Analysis: Jobs, travel, biscuits: cost squeeze at Europe's banks

By Sarah White and Steve Slater

LONDON (Reuters) - Closing branches during the summer lull and telling staff to cut back on biscuits and book cheap flights: banks have rarely been battling harder to cut costs -- and even the most minor expenses are coming under fire.

At a time of tepid revenue growth and tougher regulations, chopping back costs is one of the few levers banks have to boost profit. Lay-offs sweeping the industry are the most visible result, but those still in a job are also feeling the pinch.

"You will usually get a wave of petty restrictions, as much to get the message across to staff as to actually cut costs," said one consultant working with top international lenders.

Bans on travel for a week each month and restrictions on color photocopying and biscuits within offices were examples of banks stamping out more trivial expenses, he said.

An analysis by Reuters of revenue and cost trends show how the problem has deepened for banks. Aggregate revenue for 11 of Europe's biggest banks dropped 3 percent in the first half of this year from a year ago, while costs rose by 4 percent.

That accelerated a long-term trend. Revenue for the same 11 banks rose 32 percent from the first half of 2005, but costs leapt by 45 percent, according to the Reuters analysis.

Costs at all but one of the banks were up on a year ago and most have shown costs as a percentage of revenue higher than six years ago, often sharply.

At Credit Suisse <CSGN.VX>, operating expenses as a share of net revenues soared to 80.8 percent in the first half from 72.9 percent a year ago and 42.7 percent in the first half of 2005.

That means for every 100 francs taken by the bank, over 80 francs went out the door on staff and other costs.

Comparing cost/income ratios at banks is difficult, because reporting is not standardized, but the trend is clear.

HSBC's <HSBA.L> cost/income jumped to 57.5 percent this year from 50.9 percent a year ago, and UBS's <UBSN.VX> was up to 72.4 percent from 67.2 percent. Banks across Europe also showed big rises, such as Societe Generale <SOGN.PA>, Barclays <BARC.L>, Lloyds <LLOY.L>, BBVA <BBVA.MC> and RBS <RBS.L>.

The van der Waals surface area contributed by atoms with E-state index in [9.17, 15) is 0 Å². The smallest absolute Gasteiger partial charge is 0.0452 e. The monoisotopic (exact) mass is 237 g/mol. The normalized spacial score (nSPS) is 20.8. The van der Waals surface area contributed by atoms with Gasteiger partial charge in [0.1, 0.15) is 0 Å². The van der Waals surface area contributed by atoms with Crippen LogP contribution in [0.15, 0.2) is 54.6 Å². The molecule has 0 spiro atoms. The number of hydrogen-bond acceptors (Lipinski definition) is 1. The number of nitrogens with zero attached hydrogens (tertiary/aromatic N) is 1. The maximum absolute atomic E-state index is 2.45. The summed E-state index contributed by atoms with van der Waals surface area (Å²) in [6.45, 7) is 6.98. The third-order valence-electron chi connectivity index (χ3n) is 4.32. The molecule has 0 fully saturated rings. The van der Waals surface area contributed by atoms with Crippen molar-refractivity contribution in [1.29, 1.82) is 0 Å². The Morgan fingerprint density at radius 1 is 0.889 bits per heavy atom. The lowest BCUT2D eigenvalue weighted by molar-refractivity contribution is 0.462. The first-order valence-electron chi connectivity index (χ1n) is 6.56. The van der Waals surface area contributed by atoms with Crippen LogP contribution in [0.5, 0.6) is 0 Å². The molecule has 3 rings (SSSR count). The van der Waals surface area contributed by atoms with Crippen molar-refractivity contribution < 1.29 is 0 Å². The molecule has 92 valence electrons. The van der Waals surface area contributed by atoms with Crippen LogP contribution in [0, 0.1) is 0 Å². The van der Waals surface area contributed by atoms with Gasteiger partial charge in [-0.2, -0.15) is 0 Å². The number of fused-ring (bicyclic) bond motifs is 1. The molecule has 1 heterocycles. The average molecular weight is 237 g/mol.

The need to reverse the trend has prompted banks to consider deep cuts and inflict savings plans to appease investors. HSBC, Europe's biggest bank, plans to cut 30,000 jobs and $3.5 billion of annual costs.

In all, European banks in recent months have announced plans to shed over 50,000 jobs, with Lloyds, UBS, Credit Suisse and Barclays all wielding the axe.

Many observers reckon that may just be a foretaste of what is to come, as economic recovery wobbles badly.

Fixed wages have jumped over the past two years as a consequence of the regulatory clampdown on bonuses, which banks say has left them with less flexibility during downturns: in the past they could slash bonuses.


Lenders are seeking savings in all areas.

As in previous downturns, budgets for marketing, advertising and training are coming under strain.

That will affect travel and Christmas party plans in Europe, even as a war for talent in hot markets like Hong Kong continues. So while HSBC reckons it can save $100 million on its office paper costs, it plans to continue hiring in Asia.

"The message is that top performing staff in Hong Kong don't need to worry about their bonus, but the person that sells them paper clips does," Hunt said.

Travel is always an early casualty. Junior bankers will be asked to travel in economy class rather than in business, or even shift to budget airlines such as easyJet.

Other moves include Spain's Banesto <BTO.MC> closing 228 of its 1,768 branches in Spain during August to cut costs.


Barclays Chief Executive Bob Diamond plans to cut 1 billion pounds of costs in three years, and reckons double that total has already been identified.

Barclays, HSBC and others are also targeting entire businesses that do not measure up, such as a retreat from Russian retail banking.

These decisions are linked to stricter capital rules coming in under Basel III from 2013. That has shone a light on unprofitable areas, and given banks a reason to reverse strategy.

That is what is spurring many banks to say they need to go beyond what they've done in the past.

"We clearly have a cost problem," new HSBC CEO Stuart Gulliver said in May when he unveiled his strategic plan. He wants "a substantial re-engineering" that goes beyond typical cost-cutting such as cancelling newspapers, reducing travel and restricting laundry bills on business trips.

"It takes an awful lot of socks to get to $2.5 billion to $3.5 billion (of savings), so we really, really do need to look at a couple of things," he said.

(Additional reporting by Philipp Halstrick in Frankfurt, Judith Macinnes in Madrid, Sophie Sassard in London; Editing by Douwe Miedema and David Cowell)